Following her victory in Puerto Rico, Clinton delivered a speech containing some strong words for detractors and anyone calling for her to drop this race. Clinton stated plainly that she has the popular vote lead with the addition of Michigan, Florida, and now Puerto Rico. Not only that, she is also insisting that this race should come down to the superdelegates deciding the nominee at the convention. Furthermore, she marginalized Obama’s “slight” pledged delegate lead, as she called it.
This speech did not sound like someone ready to give up in June, rather it sounded like someone who has not accepted the probability that Obama is the assumed democratic nominee.
Here is the video of her statements:
Transcript of the important part:
“More people have voted for us than any candidate in the history of presidential primaries. There is no doubt. We are winning the popular vote. The people have spoken.
We are winning the battleground states. She lists them all. Adds Michigan and Florida. You have spoken.
I hope by my second term, regardless of what you decide about the status option, you too will be able to vote for President.
When voting ends on Tuesday, neither Obama nor I will have the necessary delegate number. He will have a slight lead in pledged delegates, I lead in the popular vote. Then it is up to the superdelegates. Which candidate represents the will of the people who have voted in this historic election? Which candidate is best able to lead us to victory in November and is which is best able to lead the US as a nation in the face of challenges at home and abroad.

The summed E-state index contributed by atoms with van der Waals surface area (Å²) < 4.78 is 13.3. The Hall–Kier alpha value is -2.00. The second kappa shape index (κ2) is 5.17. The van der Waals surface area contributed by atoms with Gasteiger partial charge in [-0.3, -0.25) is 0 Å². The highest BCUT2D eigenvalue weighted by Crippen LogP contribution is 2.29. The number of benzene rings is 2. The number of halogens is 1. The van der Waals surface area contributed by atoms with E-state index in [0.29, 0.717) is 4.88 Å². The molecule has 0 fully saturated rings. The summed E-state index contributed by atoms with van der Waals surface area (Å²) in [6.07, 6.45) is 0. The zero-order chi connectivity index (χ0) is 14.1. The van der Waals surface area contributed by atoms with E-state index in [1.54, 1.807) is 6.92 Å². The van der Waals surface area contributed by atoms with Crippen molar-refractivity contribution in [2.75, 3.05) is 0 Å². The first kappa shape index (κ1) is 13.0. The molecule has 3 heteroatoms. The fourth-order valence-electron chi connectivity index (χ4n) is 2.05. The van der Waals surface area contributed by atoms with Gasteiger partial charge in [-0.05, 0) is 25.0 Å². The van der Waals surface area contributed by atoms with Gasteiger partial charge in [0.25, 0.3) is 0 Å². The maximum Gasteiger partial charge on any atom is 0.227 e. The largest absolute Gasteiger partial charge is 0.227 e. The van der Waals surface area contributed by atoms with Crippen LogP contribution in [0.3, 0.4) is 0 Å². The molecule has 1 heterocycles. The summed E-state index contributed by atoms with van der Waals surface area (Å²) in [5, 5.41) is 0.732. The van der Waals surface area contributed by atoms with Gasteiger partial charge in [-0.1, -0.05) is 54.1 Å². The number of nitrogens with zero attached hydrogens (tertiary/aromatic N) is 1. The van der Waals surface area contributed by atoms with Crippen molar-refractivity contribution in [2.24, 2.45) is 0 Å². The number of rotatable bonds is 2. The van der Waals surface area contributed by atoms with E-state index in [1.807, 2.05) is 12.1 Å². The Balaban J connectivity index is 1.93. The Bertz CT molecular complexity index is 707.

We are winning the popular vote because we have stood for the core principles of our party.
We are beating John McCain in the key states. We can get the 270 electoral votes to win in November. The voters know who is ready to lead on day 1, who has the experience and knowledge to be President.”
She is actively advocating for the superdelegates to hand her the nomination at the convention since Michigan and Florida are now in play.
Now take a look at this ad running in South Dakota and Montana:
That “17 million” number is counting Michigan and Florida so technically it’s disputable. Yes, voters did cast votes for Hillary Clinton in Michigan but weren’t given the opportunity to cast votes for Obama since his name wasn’t on the ballot.
Despite the rumors of bowing out gracefully in a week or two, it doesn’t appear Hillary is ready to drop this nomination process anytime soon.
We shall see how this develops after South Dakota and Montana on Tuesday.